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Old 01-08-2013, 12:58 PM
 
9,238 posts, read 20,238,809 times
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I don't really "hang out" with people, intelligent or otherwise. But like many people, I have little choice in the people I am realted to, work with, live near, or encounter in public. I didn't want to give the impression that I am "hanging out" with illiterate dolts. I just run into them from time to time. Plus, even people who are reasonably intelligent and educated seem to value reading less and less. For example, the young lady who thought people would "feel sorry for" her if she were seen reading in public had a Master's degree.
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Old 01-08-2013, 01:08 PM
 
Location: On the corner of Grey Street
6,128 posts, read 8,960,484 times
Reputation: 11724
Some people definitely see reading as a negative. I actually feel snobbish towards people who don't read. I can't imagine a world without books! I can't wait to get off work tonight and go home and snuggle up with my pup and a book! What could be better? Some people would rather zone out to Jersey Shore than read a book and that's just sad. I realize not everyone wants to read as much as I do, but some people can't even be bothered to read the news.
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Old 01-08-2013, 07:55 PM
 
Location: Middle of the valley
37,967 posts, read 23,906,163 times
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No one has ever given me a hard time, or if they did, it mattered so little that and I didn't take note of their opinion.
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Old 01-09-2013, 08:24 AM
 
Location: Tennessee
35,863 posts, read 35,729,594 times
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No one has ever given me a hard time about reading but then again, I probably wouldn't care if they did.

I thought we were the ones that looked down on them.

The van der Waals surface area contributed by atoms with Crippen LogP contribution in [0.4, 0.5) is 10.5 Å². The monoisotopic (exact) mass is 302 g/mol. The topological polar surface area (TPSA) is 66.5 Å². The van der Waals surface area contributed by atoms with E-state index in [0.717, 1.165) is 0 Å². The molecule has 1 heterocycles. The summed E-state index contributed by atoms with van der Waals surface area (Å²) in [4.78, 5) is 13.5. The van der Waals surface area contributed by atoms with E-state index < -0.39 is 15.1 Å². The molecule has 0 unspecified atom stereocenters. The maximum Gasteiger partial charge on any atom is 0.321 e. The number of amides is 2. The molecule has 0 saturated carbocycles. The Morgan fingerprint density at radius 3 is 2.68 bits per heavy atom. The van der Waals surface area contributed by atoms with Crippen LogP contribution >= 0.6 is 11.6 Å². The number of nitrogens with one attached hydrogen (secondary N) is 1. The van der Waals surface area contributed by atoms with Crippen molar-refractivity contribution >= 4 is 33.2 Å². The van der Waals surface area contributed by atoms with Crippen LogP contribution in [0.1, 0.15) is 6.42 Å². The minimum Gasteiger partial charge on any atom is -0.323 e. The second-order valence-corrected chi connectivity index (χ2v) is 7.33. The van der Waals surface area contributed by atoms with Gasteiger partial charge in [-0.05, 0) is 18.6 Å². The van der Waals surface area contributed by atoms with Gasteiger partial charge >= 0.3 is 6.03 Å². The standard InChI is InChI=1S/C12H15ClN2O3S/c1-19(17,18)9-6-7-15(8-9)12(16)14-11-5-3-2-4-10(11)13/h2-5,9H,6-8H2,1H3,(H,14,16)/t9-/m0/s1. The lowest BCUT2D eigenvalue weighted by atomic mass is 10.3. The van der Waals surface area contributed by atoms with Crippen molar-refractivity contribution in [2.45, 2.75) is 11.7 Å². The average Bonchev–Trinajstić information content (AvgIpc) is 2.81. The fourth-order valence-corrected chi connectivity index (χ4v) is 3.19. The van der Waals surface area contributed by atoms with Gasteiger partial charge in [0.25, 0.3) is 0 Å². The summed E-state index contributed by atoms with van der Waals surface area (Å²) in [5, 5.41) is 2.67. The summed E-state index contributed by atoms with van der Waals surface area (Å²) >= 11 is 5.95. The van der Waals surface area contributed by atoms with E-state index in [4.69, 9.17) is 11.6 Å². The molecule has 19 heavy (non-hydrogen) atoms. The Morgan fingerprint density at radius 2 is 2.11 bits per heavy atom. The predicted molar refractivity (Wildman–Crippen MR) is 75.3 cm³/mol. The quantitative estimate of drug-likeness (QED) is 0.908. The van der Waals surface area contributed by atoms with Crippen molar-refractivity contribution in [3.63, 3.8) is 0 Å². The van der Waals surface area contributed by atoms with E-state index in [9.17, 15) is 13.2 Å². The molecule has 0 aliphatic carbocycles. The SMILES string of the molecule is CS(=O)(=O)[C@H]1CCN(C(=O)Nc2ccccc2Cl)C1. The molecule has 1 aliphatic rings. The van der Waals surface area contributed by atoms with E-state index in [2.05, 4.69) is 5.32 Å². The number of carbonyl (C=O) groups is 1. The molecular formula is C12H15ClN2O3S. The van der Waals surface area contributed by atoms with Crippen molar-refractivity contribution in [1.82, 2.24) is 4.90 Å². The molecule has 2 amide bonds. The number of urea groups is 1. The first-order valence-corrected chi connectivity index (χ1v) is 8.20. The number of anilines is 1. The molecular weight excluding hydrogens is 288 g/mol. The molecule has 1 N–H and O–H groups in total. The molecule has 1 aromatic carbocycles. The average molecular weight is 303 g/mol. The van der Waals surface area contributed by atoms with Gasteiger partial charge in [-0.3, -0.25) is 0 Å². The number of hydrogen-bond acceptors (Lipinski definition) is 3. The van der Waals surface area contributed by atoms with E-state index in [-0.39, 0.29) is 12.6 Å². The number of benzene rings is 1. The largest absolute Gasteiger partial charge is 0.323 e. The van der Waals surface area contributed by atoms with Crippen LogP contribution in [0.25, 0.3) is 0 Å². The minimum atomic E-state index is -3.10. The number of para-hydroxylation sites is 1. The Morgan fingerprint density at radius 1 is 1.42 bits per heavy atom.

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Old 01-09-2013, 09:51 AM
 
15,273 posts, read 17,893,407 times
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No one has ever given me a hard time about it, but I've definitely encountered people who didn't "get it." Their eyes sort of glaze over when you start talking enthusiastically about a particular book. OTOH, it's always great to find someone whose eyes light up when talking about a book. It's like you're in a secret club.
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Old 01-11-2013, 02:36 PM
 
Location: Tennessee
287 posts, read 508,322 times
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Nope. Quite the opposite actually. Normally people find out that I love to read say "Really? You like to read?", like they're schocked at the fact. Growing up I didn't start to enjoy reading until about the 6th grade & then it took off & has never looked back. My teacher told my mom one time that she was the only parent she'd ever had that would threaten to take away a book as a form of punishment. I also had childhood friends who loved reading. I also had some who only read when it was required by the teacher. To this day though I ALWAYS have a book with me. I have one book in each of my 3 cars. And if not there then I've usually got my nook & a book in my purse & I always have my iphone with my nook, kindle, & ibooks apps. And I couldn't care less what people think about it.